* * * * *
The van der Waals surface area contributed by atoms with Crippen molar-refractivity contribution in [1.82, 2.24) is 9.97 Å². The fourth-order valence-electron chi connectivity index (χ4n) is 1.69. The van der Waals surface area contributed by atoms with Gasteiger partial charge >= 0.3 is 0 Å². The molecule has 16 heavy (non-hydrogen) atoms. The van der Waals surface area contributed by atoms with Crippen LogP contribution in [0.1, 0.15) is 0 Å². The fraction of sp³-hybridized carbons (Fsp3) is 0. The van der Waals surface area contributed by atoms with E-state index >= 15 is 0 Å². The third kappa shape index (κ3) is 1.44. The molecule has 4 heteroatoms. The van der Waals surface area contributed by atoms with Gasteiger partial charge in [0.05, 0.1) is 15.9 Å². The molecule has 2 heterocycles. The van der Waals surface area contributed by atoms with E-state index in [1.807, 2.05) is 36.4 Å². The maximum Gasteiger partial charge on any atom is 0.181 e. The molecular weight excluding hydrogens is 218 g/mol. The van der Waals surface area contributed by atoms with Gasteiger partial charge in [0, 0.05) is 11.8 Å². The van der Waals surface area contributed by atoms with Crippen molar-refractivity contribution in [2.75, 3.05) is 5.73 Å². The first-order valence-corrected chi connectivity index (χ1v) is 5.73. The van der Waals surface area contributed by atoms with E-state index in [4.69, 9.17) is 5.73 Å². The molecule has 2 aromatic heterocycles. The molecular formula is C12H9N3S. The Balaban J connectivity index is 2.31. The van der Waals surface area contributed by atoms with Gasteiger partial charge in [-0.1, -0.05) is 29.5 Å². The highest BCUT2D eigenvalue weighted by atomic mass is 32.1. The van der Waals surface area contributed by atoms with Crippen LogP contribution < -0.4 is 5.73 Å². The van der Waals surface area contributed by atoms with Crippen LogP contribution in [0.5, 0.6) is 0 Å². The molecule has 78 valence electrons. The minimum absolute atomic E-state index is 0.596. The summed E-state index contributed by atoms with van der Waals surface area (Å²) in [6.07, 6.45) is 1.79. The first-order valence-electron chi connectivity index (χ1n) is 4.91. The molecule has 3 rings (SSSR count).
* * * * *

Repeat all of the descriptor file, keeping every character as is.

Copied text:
The van der Waals surface area contributed by atoms with Crippen molar-refractivity contribution in [1.82, 2.24) is 9.97 Å². The fourth-order valence-electron chi connectivity index (χ4n) is 1.69. The van der Waals surface area contributed by atoms with Gasteiger partial charge >= 0.3 is 0 Å². The molecule has 16 heavy (non-hydrogen) atoms. The van der Waals surface area contributed by atoms with Crippen LogP contribution in [0.1, 0.15) is 0 Å². The fraction of sp³-hybridized carbons (Fsp3) is 0. The van der Waals surface area contributed by atoms with E-state index >= 15 is 0 Å². The third kappa shape index (κ3) is 1.44. The molecule has 4 heteroatoms. The van der Waals surface area contributed by atoms with Gasteiger partial charge in [0.05, 0.1) is 15.9 Å². The molecule has 2 heterocycles. The van der Waals surface area contributed by atoms with E-state index in [1.807, 2.05) is 36.4 Å². The maximum Gasteiger partial charge on any atom is 0.181 e. The molecular weight excluding hydrogens is 218 g/mol. The van der Waals surface area contributed by atoms with Gasteiger partial charge in [0, 0.05) is 11.8 Å². The van der Waals surface area contributed by atoms with Crippen molar-refractivity contribution in [2.75, 3.05) is 5.73 Å². The first-order valence-corrected chi connectivity index (χ1v) is 5.73. The van der Waals surface area contributed by atoms with E-state index in [4.69, 9.17) is 5.73 Å². The molecule has 2 aromatic heterocycles. The molecular formula is C12H9N3S. The Balaban J connectivity index is 2.31. The van der Waals surface area contributed by atoms with Gasteiger partial charge in [-0.1, -0.05) is 29.5 Å². The highest BCUT2D eigenvalue weighted by atomic mass is 32.1. The van der Waals surface area contributed by atoms with Crippen LogP contribution < -0.4 is 5.73 Å². The van der Waals surface area contributed by atoms with Crippen LogP contribution in [0.5, 0.6) is 0 Å². The molecule has 78 valence electrons. The minimum absolute atomic E-state index is 0.596. The summed E-state index contributed by atoms with van der Waals surface area (Å²) in [6.07, 6.45) is 1.79. The first-order valence-electron chi connectivity index (χ1n) is 4.91. The molecule has 3 rings (SSSR count).